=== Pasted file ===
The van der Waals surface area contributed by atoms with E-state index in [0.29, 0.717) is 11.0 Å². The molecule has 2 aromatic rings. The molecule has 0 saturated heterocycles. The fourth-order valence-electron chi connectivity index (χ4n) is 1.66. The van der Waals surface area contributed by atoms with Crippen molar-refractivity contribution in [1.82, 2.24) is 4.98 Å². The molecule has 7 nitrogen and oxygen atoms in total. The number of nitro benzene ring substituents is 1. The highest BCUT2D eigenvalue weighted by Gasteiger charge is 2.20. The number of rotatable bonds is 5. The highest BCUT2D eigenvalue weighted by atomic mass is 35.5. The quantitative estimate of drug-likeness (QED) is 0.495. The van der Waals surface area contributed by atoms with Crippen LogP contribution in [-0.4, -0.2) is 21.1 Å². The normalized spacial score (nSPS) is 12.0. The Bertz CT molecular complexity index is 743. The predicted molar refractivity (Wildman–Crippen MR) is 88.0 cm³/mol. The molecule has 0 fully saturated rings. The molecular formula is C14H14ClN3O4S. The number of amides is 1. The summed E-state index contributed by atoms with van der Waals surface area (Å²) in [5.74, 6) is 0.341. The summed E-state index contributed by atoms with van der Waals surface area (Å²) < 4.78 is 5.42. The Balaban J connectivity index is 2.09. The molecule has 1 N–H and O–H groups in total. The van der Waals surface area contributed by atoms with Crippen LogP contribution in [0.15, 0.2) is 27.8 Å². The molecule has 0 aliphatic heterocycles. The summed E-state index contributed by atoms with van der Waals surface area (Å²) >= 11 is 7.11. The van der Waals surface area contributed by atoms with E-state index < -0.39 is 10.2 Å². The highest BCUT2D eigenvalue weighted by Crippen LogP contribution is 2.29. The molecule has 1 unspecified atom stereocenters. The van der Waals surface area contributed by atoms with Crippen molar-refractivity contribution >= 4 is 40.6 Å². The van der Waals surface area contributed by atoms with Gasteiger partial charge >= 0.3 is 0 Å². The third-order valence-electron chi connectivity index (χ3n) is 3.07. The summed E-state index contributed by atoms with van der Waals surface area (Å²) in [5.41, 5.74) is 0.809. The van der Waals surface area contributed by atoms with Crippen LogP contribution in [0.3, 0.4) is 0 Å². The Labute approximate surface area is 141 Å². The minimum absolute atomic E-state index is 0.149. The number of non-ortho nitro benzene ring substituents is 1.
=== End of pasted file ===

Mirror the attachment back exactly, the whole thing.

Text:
The van der Waals surface area contributed by atoms with E-state index in [0.29, 0.717) is 11.0 Å². The molecule has 2 aromatic rings. The molecule has 0 saturated heterocycles. The fourth-order valence-electron chi connectivity index (χ4n) is 1.66. The van der Waals surface area contributed by atoms with Crippen molar-refractivity contribution in [1.82, 2.24) is 4.98 Å². The molecule has 7 nitrogen and oxygen atoms in total. The number of nitro benzene ring substituents is 1. The highest BCUT2D eigenvalue weighted by Gasteiger charge is 2.20. The number of rotatable bonds is 5. The highest BCUT2D eigenvalue weighted by atomic mass is 35.5. The quantitative estimate of drug-likeness (QED) is 0.495. The van der Waals surface area contributed by atoms with Crippen LogP contribution in [-0.4, -0.2) is 21.1 Å². The normalized spacial score (nSPS) is 12.0. The Bertz CT molecular complexity index is 743. The predicted molar refractivity (Wildman–Crippen MR) is 88.0 cm³/mol. The molecule has 0 fully saturated rings. The molecular formula is C14H14ClN3O4S. The number of amides is 1. The summed E-state index contributed by atoms with van der Waals surface area (Å²) in [5.74, 6) is 0.341. The summed E-state index contributed by atoms with van der Waals surface area (Å²) < 4.78 is 5.42. The Balaban J connectivity index is 2.09. The molecule has 1 N–H and O–H groups in total. The van der Waals surface area contributed by atoms with Crippen LogP contribution in [0.15, 0.2) is 27.8 Å². The molecule has 0 aliphatic heterocycles. The summed E-state index contributed by atoms with van der Waals surface area (Å²) >= 11 is 7.11. The van der Waals surface area contributed by atoms with E-state index < -0.39 is 10.2 Å². The highest BCUT2D eigenvalue weighted by Crippen LogP contribution is 2.29. The molecule has 1 unspecified atom stereocenters. The van der Waals surface area contributed by atoms with Crippen molar-refractivity contribution >= 4 is 40.6 Å². The van der Waals surface area contributed by atoms with Gasteiger partial charge >= 0.3 is 0 Å². The third-order valence-electron chi connectivity index (χ3n) is 3.07. The summed E-state index contributed by atoms with van der Waals surface area (Å²) in [5.41, 5.74) is 0.809. The van der Waals surface area contributed by atoms with Crippen LogP contribution in [0.3, 0.4) is 0 Å². The Labute approximate surface area is 141 Å². The minimum absolute atomic E-state index is 0.149. The number of non-ortho nitro benzene ring substituents is 1.